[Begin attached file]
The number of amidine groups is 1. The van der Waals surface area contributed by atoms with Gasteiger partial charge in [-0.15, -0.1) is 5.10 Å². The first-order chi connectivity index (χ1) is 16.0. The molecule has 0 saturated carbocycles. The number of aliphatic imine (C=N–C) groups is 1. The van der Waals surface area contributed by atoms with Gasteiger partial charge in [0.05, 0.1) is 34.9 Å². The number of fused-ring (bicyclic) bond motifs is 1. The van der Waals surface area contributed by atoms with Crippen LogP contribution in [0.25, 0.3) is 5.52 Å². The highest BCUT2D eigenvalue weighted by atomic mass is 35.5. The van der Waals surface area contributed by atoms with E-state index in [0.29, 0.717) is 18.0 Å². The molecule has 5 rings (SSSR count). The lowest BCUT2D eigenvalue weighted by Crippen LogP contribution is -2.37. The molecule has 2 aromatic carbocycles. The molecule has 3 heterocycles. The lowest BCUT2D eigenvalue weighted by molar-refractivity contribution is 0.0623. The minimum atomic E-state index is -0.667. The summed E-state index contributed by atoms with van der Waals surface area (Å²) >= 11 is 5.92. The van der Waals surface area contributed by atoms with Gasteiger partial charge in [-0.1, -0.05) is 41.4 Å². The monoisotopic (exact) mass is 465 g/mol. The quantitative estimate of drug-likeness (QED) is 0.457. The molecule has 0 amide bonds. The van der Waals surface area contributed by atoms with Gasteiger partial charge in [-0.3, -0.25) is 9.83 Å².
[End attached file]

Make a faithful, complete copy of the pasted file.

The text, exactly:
The number of amidine groups is 1. The van der Waals surface area contributed by atoms with Gasteiger partial charge in [-0.15, -0.1) is 5.10 Å². The first-order chi connectivity index (χ1) is 16.0. The molecule has 0 saturated carbocycles. The number of aliphatic imine (C=N–C) groups is 1. The van der Waals surface area contributed by atoms with Gasteiger partial charge in [0.05, 0.1) is 34.9 Å². The number of fused-ring (bicyclic) bond motifs is 1. The van der Waals surface area contributed by atoms with Crippen LogP contribution in [0.25, 0.3) is 5.52 Å². The highest BCUT2D eigenvalue weighted by atomic mass is 35.5. The van der Waals surface area contributed by atoms with E-state index in [0.29, 0.717) is 18.0 Å². The molecule has 5 rings (SSSR count). The lowest BCUT2D eigenvalue weighted by Crippen LogP contribution is -2.37. The molecule has 2 aromatic carbocycles. The molecule has 3 heterocycles. The lowest BCUT2D eigenvalue weighted by molar-refractivity contribution is 0.0623. The minimum atomic E-state index is -0.667. The summed E-state index contributed by atoms with van der Waals surface area (Å²) >= 11 is 5.92. The van der Waals surface area contributed by atoms with Gasteiger partial charge in [-0.1, -0.05) is 41.4 Å². The monoisotopic (exact) mass is 465 g/mol. The quantitative estimate of drug-likeness (QED) is 0.457. The molecule has 0 amide bonds. The van der Waals surface area contributed by atoms with Gasteiger partial charge in [-0.3, -0.25) is 9.83 Å².